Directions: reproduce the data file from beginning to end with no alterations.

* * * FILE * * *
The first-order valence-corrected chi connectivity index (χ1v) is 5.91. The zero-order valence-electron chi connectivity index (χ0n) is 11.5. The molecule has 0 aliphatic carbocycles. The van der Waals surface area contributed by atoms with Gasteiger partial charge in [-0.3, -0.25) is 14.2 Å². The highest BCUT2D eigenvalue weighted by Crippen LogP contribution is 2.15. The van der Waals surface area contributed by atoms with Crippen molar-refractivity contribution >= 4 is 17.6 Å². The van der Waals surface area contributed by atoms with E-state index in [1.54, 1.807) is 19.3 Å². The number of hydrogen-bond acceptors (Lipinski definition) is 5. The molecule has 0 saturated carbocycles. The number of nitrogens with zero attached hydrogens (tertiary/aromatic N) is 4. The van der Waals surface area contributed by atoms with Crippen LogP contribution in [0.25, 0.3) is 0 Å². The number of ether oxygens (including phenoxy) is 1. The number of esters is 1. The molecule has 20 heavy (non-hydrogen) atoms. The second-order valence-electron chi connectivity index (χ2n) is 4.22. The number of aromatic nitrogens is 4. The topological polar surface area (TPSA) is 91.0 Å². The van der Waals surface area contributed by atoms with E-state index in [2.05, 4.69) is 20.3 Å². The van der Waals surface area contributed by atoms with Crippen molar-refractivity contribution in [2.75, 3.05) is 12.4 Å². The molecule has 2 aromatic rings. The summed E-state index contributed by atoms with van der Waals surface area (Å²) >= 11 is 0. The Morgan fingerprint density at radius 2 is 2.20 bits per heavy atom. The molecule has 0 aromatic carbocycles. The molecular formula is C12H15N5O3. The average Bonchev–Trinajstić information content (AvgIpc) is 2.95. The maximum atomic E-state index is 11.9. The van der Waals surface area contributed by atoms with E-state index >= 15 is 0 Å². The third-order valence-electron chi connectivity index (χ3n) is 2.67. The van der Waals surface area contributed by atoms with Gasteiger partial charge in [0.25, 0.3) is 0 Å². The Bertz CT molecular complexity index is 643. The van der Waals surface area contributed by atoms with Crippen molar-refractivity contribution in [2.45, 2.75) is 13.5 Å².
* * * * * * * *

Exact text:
The first-order valence-corrected chi connectivity index (χ1v) is 5.91. The zero-order valence-electron chi connectivity index (χ0n) is 11.5. The molecule has 0 aliphatic carbocycles. The van der Waals surface area contributed by atoms with Gasteiger partial charge in [-0.3, -0.25) is 14.2 Å². The highest BCUT2D eigenvalue weighted by Crippen LogP contribution is 2.15. The van der Waals surface area contributed by atoms with Crippen molar-refractivity contribution >= 4 is 17.6 Å². The van der Waals surface area contributed by atoms with E-state index in [1.54, 1.807) is 19.3 Å². The number of hydrogen-bond acceptors (Lipinski definition) is 5. The molecule has 0 saturated carbocycles. The number of nitrogens with zero attached hydrogens (tertiary/aromatic N) is 4. The van der Waals surface area contributed by atoms with Crippen LogP contribution in [0.25, 0.3) is 0 Å². The number of ether oxygens (including phenoxy) is 1. The number of esters is 1. The molecule has 20 heavy (non-hydrogen) atoms. The second-order valence-electron chi connectivity index (χ2n) is 4.22. The number of aromatic nitrogens is 4. The topological polar surface area (TPSA) is 91.0 Å². The van der Waals surface area contributed by atoms with E-state index in [2.05, 4.69) is 20.3 Å². The van der Waals surface area contributed by atoms with Crippen molar-refractivity contribution in [2.75, 3.05) is 12.4 Å². The molecule has 2 aromatic rings. The summed E-state index contributed by atoms with van der Waals surface area (Å²) >= 11 is 0. The Morgan fingerprint density at radius 2 is 2.20 bits per heavy atom. The molecule has 0 aromatic carbocycles. The molecular formula is C12H15N5O3. The average Bonchev–Trinajstić information content (AvgIpc) is 2.95. The maximum atomic E-state index is 11.9. The van der Waals surface area contributed by atoms with E-state index >= 15 is 0 Å². The third-order valence-electron chi connectivity index (χ3n) is 2.67. The van der Waals surface area contributed by atoms with Gasteiger partial charge in [0.25, 0.3) is 0 Å². The Bertz CT molecular complexity index is 643. The van der Waals surface area contributed by atoms with Crippen molar-refractivity contribution in [2.45, 2.75) is 13.5 Å².